Mealy-mouthpiece gives syrupy soliloquy in pathetic attempt to blame justice system for muh dickin’ monkey-masher’s TNB.
No info on the race of the victims, but judging by the facts these nigger-bucks rape 100 White women per day in McAmerica, it would come as no surprise that the women were White.
Rapin’ Raynard will now be turning his amorous attentions- as well as his backside- to his fellow jigaboo cell-mates.
Detroit Police Department, Raynard Coleman, 31, is shown Jan. 24, 2011 in Detroit.
The father and the attorney of a Raynard Coleman, accused of raping several women on the eastside of Detroit, both say the prison system where 31-year-old Coleman spent half of his life may have helped make him “a monster.”
Jan. 25, Detroit Free Press:
“He went from kid to adult in prison, probably really quickly, too,” Coleman’s lawyer, James Galen Jr., said outside court while flanked by Coleman’s family. If Coleman is the rapist police say he is, “I have to wonder if we didn’t create a monster by putting him in the Michigan Department of Corrections at such a tender age.”
About 30 relatives and supporters of Coleman packed the courtroom Monday. Since he was freed in January 2009, Coleman had worked hard to get back on track, said his father, Raynard Custard of Bloomington, Ill.
OK, let’s start by pointing out that Coleman is a grown man, wholly accountable for his own actions. If he’s convicted of raping those women — and the Detroit police are contending that DNA evidence says he did — he needs to do every single day of whatever time a judge gives him. This is, in no way, an attempt to excuse an accused rapist.
That said, though, there’s little question that the state correctional system has been more concerned with incarceration than with rehabilitation. Michigan locks up criminals at a rate that’s about 40 percent higher than the other Great Lakes states, according to a 2007 report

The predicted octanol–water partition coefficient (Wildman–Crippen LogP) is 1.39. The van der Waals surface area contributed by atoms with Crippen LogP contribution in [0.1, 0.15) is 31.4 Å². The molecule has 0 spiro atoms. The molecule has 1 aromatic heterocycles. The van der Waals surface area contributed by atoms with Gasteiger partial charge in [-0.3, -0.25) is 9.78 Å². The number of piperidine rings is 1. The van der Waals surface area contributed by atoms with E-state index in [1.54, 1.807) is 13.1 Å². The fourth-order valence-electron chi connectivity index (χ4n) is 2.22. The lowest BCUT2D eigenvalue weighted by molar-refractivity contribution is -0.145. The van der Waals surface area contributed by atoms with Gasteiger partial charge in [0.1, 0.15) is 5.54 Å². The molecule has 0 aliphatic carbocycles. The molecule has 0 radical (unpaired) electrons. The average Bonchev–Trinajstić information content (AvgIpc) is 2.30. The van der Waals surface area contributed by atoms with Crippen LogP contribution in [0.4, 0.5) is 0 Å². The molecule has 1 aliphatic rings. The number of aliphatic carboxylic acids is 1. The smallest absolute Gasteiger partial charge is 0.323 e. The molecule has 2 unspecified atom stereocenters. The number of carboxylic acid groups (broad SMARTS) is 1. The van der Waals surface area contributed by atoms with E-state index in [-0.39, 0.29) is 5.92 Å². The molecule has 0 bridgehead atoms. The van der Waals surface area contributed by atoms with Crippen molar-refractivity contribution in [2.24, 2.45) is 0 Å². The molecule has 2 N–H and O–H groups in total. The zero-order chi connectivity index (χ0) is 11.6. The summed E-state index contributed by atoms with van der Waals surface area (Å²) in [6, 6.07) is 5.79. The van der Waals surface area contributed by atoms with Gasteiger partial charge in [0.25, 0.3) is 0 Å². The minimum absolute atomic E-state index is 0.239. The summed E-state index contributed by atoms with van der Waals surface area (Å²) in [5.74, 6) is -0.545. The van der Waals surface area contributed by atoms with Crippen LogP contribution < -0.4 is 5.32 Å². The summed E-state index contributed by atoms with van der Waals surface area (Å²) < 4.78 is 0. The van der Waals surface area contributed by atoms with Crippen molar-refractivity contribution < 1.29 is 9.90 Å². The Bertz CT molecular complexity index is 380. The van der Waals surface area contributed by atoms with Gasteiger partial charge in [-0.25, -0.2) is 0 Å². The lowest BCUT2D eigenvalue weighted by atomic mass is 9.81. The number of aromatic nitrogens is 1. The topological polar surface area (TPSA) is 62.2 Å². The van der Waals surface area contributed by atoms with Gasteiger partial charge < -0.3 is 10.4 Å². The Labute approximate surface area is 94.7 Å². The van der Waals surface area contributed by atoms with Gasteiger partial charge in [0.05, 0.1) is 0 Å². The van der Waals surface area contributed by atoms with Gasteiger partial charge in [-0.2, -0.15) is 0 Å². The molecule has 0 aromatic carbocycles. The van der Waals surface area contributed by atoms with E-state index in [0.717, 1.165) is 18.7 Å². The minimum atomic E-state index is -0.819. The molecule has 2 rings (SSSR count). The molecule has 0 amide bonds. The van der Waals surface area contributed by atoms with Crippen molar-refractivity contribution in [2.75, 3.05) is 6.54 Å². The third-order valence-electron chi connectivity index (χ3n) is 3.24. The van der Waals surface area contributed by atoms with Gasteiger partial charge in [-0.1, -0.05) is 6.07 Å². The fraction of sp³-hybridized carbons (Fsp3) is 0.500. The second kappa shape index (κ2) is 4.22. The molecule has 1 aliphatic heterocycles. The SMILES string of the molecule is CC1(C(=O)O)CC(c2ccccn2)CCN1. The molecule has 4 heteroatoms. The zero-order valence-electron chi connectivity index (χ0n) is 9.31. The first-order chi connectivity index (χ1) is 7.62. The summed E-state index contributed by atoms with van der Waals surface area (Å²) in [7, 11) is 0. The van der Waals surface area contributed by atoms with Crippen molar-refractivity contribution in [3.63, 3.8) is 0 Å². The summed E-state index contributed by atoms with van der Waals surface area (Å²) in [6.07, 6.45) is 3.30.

, and still suffers some of the highest crime rates. It wasn’t until we were looking to ease the corrections system’s strain on the state budget that we even began to give serious consideration to initiatives like early release.
(Which, of course, still isn’t a rehab program, just a way of easing the penalty.)
And when we’re talking about young men like Coleman or Nathaniel Abraham, our approach to juvenile justice seems maddeningly short-sighted. They commit a crime. We get mad. We send them up the river for as long as we can, sentencing them as adults, forcing them to survive alongside older, hardened felons. And then, when they get out at 18 or 21 and slide right back into their criminal ways, we gnash our teeth and demand harsher sentences, all without ever stopping to wonder what role our own societal bloodlust plays in turning out crueler, harsher criminals.
Back in 2009, the ACLU of Michigan did a report looking at what they call the “school-to-prison” pipeline
that puts so many of these young men on the fast-track to incarceration. Among the figures in the report was a chart comparing expenditures per pupil vs. expenditures per prisoner between 2003 and 2006. I’ll give you one guess as to which expenditure was more than three times higher than the other.
This isn’t a cry for “understanding” of some scumbag rapist. Coleman will and should be tried for his accused crimes.
But his lawyer and family get at one point: We need to take more seriously what happens to these young men before and after they vanish behind bars. Even when we send young criminals away into the prison system, the process of re-shaping them shouldn’t stop just because we’ve derived some visceral satisfaction at the sight of them going in.
Otherwise, all we’ve really done is likely endanger ourselves even further when they finally get out.